Fifty protesters, and a larger-than life Nemo, protested outside Westpac's Sydney office on November 9.
Organised by Australian Youth Climate Coalition (AYCC), the protesters handed more than 15,000 postcards to the bank calling on it not to fund the massive coalmining expansion at Galilee Basin, which would lead to the Great Barrier Reef being dredged to facilitate coal transport. The reef was put on the World Heritage List in 1981.
The campaign aims to stop the building of the world’s biggest coal port in Reef waters at Abbot Point, 50 kilometres from the Whitsunday islands, and to stop the dredging of 3 million cubic metres of sea floor within the marine park. The world's largest coal port is needed to export the millions of tons of coal from the new coalmine at Galilee Basin. This project would result in more annual carbon pollution than all of Canada.
The project has been approved by the Queensland and federal governments, even though the federal government's fact sheet on the reef says: “As the world's most extensive coral reef system, it is one of the best known marine protected areas.”
As AYCC’s riskingthereef.org.au says: “No one has the money to build this massive coal port themselves, and so coal companies are likely to need Australia’s biggest banks to offer them loans. This should be an easy decision: already big international banks have said they won’t be involved in Reef destruction.”
Westpac’s Head of Sustainability felt the pressure to come down and receive the 15,000 postcards. Westpac wants to keep its green image. It is ironic that in January last year Westpac was named the most sustainable company in the world.
AYCC representative Ella Weisbrot said: “We met Westpac branch managers in every one of its 300 branches in NSW. We met with them twice — up and down the east coast. We also met with 100 NAB managers in one week — asking them to speak to their members and called on CEOs to cancel funding for coal ports.”
Contingents of students from Wollongong and Canberra attended the protest. Vanessa Farrelly, a year 12 Canberra High School student, addressed the crowd: “We have helped gather thousands of signatures for the reef. I even talked to a coalminer who also signed it.”
Greenpeace, AYCC, Market Forces and GetUp! have been calling on Westpac and the other big Australian banks to join international banks Deutsche Bank, HSBC and the Royal Bank of Scotland, which have already ruled out financing the Great Barrier Reef coal port expansion.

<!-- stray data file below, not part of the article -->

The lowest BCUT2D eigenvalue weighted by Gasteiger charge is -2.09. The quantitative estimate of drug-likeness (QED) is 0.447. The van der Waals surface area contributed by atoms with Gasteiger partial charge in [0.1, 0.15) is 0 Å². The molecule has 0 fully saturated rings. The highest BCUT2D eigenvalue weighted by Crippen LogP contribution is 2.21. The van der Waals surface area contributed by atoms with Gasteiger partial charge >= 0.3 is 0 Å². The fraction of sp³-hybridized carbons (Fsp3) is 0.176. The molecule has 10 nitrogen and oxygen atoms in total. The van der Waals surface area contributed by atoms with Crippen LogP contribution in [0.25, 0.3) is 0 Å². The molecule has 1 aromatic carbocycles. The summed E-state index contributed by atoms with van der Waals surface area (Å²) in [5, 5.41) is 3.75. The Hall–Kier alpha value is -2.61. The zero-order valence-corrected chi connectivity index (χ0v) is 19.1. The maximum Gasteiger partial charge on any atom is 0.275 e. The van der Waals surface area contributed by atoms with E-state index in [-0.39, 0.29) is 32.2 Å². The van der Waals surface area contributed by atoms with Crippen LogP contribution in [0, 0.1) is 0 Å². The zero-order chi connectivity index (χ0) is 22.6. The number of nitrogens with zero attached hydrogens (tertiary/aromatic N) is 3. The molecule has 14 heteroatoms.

The protest was addressed by Kaleesha Morris, the SEED-National Indigenous Youth Climate Network spokesperson, who said: “This place we meet upon is ground zero for many Aboriginal and Torres Strait Islander Peoples. A place of first contact and impact. This part of Aboriginal Australia has been tremendously devastated by colonisation. Therefore it is with great humility that I am here today as an Aboriginal woman, standing up for the very same thing that the old people stood for, sacrificed themselves for, and died for: our lands, waters, our country and our community.
“I am a young person of the oldest continuous [culture] in the world. For tens of thousands of years, my people had lived in a harmonious balance with our environments. We took care of country and it, in turn, took care of us. It has been, and continues to be, our cultural obligation and responsibility to ensure that our Mother, our Earth, is healthy and respected. This responsibility lies at the very heart of our Aboriginality. And now, that cultural obligation must also become yours.
“It is time for us to ask the big questions when it comes to sustainability on this planet. It is time for us to re-visit and re-imagine our place on this Earth and how we choose to treat it for the sake of a dollar. And it is time for Australia to truly embrace the Aboriginal spirit of this country. If our environments are unhealthy, we are unhealthy. If our lands and waters are sick, we are sick. If our planet is dying, we are dying.
“If we don’t stand up against the expansion of this coal port at Abbot Point, we will witness the construction of the largest coal port in the world. And we will become the world’s second largest exporter of greenhouse gases. If we allow this expansion to go ahead, we will be risking and threatening the destruction of one of our world’s greatest natural wonders, endangering not only the Great Barrier Reef, but also our very own homes, through the consequent destruction of climate change impacts that this development will inevitably help to produce.
“I implore you all to stand up against the coal industry and this gross expansion of the coal port at Abbot Point. Be the agents of climate action that this Earth so desperately is in need of. SEED is standing with you. This movement is uniting people, regardless of race, colour, ethnicity or spirituality, because we all know that if we are going to have any chance whatsoever of ensuring our children are able to not just survive but thrive, then we must stand together.”